The corn genome

I have many favorite topics which I don't blog much or at all.  One of these, taken from my time in Mexico, is the history of corn.  I very much enjoyed this recent article on the topic.  There is this good bit:

The sequencing revealed that an astonishing 85 percent of the corn
genome is made up of "transposable elements" — short stretches of DNA,
some perhaps descended from viral invaders — that show evidence of
having moved around in corn's 10 chromosomes at some point in
evolution. Their peregrinations provided the basis for new genes, or
the on-and-off regulation of existing ones…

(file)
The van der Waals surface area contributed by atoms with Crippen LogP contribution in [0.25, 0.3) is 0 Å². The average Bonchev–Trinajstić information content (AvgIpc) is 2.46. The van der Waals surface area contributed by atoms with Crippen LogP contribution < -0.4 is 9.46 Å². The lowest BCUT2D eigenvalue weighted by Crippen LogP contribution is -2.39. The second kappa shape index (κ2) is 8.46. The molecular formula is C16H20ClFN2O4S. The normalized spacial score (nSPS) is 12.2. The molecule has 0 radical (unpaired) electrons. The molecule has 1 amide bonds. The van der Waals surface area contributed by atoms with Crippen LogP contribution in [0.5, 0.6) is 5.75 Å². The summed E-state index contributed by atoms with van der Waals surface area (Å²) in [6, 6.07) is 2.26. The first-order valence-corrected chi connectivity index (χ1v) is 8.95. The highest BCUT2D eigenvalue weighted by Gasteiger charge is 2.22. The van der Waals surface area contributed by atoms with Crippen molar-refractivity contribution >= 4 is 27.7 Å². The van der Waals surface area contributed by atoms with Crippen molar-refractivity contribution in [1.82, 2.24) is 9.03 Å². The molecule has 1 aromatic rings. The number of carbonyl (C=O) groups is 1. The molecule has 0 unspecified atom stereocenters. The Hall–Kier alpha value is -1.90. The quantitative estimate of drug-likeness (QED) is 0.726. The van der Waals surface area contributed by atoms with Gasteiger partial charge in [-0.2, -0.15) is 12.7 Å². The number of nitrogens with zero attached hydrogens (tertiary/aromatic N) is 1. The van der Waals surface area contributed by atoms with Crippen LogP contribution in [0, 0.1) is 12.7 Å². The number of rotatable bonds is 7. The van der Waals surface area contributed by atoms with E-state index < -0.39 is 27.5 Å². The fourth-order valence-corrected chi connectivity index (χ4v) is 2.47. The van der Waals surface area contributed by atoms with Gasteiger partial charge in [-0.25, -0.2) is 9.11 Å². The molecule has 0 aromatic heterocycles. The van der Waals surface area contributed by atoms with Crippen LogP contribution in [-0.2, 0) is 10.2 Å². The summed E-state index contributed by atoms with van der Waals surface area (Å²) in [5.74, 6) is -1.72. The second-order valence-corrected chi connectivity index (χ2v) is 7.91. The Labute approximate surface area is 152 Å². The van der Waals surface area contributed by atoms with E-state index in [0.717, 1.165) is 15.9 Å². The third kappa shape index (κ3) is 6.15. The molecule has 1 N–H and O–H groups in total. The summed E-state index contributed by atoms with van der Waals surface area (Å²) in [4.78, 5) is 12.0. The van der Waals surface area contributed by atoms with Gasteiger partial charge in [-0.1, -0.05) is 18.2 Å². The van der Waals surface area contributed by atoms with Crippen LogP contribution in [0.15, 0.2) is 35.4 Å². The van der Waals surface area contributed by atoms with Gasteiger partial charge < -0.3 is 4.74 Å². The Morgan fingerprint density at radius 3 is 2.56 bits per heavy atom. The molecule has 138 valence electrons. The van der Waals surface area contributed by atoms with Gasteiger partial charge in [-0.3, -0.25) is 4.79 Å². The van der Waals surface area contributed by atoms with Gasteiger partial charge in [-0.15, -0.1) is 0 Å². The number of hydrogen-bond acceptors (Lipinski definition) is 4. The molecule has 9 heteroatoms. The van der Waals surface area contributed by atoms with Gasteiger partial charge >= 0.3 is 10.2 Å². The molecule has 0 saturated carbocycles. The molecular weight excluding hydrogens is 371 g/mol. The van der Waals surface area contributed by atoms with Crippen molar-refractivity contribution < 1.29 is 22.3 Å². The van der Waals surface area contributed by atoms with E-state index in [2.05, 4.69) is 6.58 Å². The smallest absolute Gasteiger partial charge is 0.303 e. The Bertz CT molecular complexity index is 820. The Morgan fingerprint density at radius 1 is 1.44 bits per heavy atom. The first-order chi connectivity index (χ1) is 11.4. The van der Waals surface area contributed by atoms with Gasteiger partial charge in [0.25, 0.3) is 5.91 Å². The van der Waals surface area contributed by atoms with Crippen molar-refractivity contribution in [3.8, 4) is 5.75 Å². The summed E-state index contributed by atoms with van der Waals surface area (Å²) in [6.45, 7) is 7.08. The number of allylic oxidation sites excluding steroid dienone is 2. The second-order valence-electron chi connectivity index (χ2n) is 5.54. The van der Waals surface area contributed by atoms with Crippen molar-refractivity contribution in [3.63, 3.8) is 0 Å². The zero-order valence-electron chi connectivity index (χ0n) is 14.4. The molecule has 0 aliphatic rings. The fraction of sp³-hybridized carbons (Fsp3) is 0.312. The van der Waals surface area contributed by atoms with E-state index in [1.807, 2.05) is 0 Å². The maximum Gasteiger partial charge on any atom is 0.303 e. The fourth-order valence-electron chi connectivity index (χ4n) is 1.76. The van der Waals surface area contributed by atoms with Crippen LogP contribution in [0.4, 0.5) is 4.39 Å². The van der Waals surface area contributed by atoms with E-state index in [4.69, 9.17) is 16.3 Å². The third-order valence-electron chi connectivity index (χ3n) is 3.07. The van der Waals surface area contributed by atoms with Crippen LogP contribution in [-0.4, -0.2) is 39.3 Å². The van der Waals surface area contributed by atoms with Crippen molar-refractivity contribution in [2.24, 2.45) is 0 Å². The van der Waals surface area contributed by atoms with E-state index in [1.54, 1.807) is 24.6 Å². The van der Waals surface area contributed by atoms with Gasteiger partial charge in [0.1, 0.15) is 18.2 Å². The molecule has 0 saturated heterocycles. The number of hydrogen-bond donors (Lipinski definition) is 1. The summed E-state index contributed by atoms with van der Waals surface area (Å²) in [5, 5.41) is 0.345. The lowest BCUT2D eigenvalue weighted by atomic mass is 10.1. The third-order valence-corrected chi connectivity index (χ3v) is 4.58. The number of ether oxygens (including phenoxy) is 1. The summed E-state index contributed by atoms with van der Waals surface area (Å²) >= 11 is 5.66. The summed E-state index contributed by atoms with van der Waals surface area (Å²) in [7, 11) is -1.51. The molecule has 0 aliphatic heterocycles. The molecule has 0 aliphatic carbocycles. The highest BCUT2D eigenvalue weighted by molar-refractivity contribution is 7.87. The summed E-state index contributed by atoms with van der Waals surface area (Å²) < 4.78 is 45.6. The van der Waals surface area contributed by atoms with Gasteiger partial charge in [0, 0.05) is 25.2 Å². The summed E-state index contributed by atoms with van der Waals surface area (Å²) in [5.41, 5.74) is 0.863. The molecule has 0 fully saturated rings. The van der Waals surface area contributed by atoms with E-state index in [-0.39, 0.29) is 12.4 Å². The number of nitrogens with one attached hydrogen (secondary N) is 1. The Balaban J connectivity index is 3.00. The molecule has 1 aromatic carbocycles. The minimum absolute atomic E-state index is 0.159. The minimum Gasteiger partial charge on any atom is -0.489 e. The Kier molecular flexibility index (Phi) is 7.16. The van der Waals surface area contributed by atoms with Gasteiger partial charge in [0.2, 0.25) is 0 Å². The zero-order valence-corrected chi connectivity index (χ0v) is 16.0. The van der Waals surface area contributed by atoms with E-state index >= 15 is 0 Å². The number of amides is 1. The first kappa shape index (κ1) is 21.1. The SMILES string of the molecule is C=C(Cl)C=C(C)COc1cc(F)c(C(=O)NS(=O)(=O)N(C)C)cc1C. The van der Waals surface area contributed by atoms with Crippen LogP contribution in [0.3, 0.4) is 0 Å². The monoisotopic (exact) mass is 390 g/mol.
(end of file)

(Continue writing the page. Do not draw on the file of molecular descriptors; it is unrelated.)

And this:

Corn's diversity of traits has been largely maintained, despite a
century of intensive breeding. Modern corn produces cobs that range
from the familiar farm-stand variety to lopsided baseballs and fat
pencils and have a rainbow of kernel colors. Varieties of corn can have
a greater genetic difference between them than what exists between
human beings and chimpanzees.

And this:

Walbot, the Stanford geneticist, speculates that this unusual diversity
survived because corn cultivation spread along a north-south axis. That
exposed the species to a much greater variety of environmental
conditions — temperature, day length, rainfall, altitude — than if it
had spread along an east-west axis, as did wheat.

There is extraordinary genetic information and power in corn.  I am always willing to read another book on the history of corn and its breeding.


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